Montreal then advanced to the 1993 Stanley Cup, giving them their third appearance in the league’s final series in a decade. However, while Montreal did most recently make it to the Stanley Cup Finals in 1989, they were on the losing end of the series, suffering a 4-2 loss to the Calgary Flames; it was only the second loss in the Stanley Cup in 33 years for the franchise that has been to and won the most Cups. Montreal had most recently won the Cup in 1986, but nothing after that.

The series had an added layer of intrigue, as Montreal would be facing off against Wayne Gretzky – “The Great One” himself – and the Los Angeles Kings. Gretzky had led the Edmonton Oilers to four Stanley Cup championships, but hadn’t been to the Finals after being traded to the Kings – until now.

Gretzky, Luc Robitaille, and the Kings got off to a fast start, with Robitaille tallying two goals and Gretzky dishing out three assists (and a goal of his own) in the Kings’ 4-1 win over the Canadiens. But LA’s celebration would be short-lived, as Montreal would end up winning the next four games straight.

Ironically, in a series featuring the game’s greatest player in history, DiPietro is the name whom the history books will likely remember, as he scored two goals in the deciding Game 5 of the series, giving Montreal a 4-1 win in the game and the series. DiPietro scored the first goal of the game, and when Los Angeles tried to make a comeback while trailing 3-1 in the game (and the series), DiPietro scored the last goal of the game, which was effectively the nail in the coffin of the Kings.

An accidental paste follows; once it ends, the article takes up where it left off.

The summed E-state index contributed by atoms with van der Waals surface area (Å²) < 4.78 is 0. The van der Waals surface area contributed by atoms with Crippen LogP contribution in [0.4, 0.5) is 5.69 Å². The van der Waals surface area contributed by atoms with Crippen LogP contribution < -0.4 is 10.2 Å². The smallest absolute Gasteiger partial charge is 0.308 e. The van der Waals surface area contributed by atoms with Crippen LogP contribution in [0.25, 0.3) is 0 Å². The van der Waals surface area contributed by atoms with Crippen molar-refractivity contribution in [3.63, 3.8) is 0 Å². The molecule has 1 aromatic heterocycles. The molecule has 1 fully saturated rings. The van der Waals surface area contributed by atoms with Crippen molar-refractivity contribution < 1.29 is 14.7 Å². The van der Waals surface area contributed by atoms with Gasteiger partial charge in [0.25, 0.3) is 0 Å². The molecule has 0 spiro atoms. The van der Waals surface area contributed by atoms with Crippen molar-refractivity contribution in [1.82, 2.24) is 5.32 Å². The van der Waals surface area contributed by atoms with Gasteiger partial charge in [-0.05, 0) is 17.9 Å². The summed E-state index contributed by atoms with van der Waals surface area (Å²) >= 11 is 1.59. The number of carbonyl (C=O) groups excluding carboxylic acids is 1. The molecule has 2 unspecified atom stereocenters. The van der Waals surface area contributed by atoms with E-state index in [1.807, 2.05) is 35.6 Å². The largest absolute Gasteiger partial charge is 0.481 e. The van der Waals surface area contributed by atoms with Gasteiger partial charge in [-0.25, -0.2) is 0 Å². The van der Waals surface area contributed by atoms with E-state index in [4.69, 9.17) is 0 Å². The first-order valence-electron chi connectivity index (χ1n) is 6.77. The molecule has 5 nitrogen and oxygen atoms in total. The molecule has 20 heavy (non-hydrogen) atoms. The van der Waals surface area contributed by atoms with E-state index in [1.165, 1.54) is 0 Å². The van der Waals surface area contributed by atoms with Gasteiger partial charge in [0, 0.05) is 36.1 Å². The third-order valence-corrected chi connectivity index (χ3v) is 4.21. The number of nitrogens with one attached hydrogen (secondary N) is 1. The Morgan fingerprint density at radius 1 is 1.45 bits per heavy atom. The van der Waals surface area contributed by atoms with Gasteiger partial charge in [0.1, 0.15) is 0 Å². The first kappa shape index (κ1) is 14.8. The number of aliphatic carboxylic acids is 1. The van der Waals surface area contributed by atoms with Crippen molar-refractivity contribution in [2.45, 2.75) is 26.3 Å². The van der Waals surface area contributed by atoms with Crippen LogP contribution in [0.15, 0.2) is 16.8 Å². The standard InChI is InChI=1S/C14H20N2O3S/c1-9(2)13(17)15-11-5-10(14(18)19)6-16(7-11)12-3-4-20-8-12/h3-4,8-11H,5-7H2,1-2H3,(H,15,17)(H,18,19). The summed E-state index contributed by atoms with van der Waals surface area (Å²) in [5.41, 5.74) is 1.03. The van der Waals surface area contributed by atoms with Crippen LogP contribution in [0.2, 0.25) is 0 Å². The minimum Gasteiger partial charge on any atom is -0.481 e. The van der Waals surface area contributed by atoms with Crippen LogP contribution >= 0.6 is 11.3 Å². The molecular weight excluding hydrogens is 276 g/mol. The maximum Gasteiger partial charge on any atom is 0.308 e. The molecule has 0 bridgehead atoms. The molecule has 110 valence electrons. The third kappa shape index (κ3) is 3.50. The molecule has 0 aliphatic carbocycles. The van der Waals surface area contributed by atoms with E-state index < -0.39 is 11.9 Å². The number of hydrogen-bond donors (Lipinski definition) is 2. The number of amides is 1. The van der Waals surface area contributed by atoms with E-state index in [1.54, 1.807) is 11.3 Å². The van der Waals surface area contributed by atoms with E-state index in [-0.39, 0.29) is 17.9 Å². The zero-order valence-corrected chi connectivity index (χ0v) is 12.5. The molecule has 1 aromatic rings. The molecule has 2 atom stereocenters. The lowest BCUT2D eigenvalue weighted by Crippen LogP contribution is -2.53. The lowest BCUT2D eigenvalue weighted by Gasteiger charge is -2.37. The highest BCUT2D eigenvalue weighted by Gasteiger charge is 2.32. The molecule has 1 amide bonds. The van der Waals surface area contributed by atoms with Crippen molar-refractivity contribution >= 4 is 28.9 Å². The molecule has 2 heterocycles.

Members of that Canadiens team that won in 1993 have all lauded how DiPietro emerged as one of the stars for Montreal in that series. Others commented on how DiPietro contributed as a fourth line or reserve player, giving them the types of clutch goals and key plays that are needed from guys deep on the roster in the postseason.

The hero of the 1993 run would go on to play another two seasons with Montreal; in the year after DiPietro helped Montreal win the cup, he registered a career-high 13 goals with the Canadiens. But two seasons later, Montreal traded him to the squad that was “persona non-grata” to any hockey fan in Quebec: the Toronto Maple Leafs.

Unfortunately, DiPietro bounced between the NHL and the minors once again, eventually culminating in the Leafs trading DiPietro to the Los Angeles Kings (in something of an ironic twist). But his career alongside Gretzky was very short-lived, as he spent the vast majority of his time in the IHL, with teams like the Phoenix Roadrunners and Cincinnati Cyclones.

But if you think that was the end of DiPietro’s career, you couldn’t be more wrong. DiPietro went on to play another 16 years of professional hockey, the vast majority of which took place in Switzerland. It wasn’t until 2014 when we officially saw DiPietro retire.

Advertisements

Nobody’s an expert…

Okay, so I haven’t been posting… but I’ve been following what’s going on in the world of sports. I’ve just been too busy with writing three books and teaching full-time. I have thoughts but I’m not that obsessed to be posting daily.

Super Bowl aftermath: So many of these talk-show hosts on FOX Sports Radio and ESPN Radio are just full of it. They’ll say anything just to drive ratings, especially controversial stuff. Blah blah blah, “Bill Belichick goofed up” blah blah blah. So, you’ve got analysts who’ve never coached before criticizing a guy who’s won five Super Bowl titles as a head coach. Really. Seriously. How many titles have those analysts won? We’re talking about one of the greatest head coaches of all-time.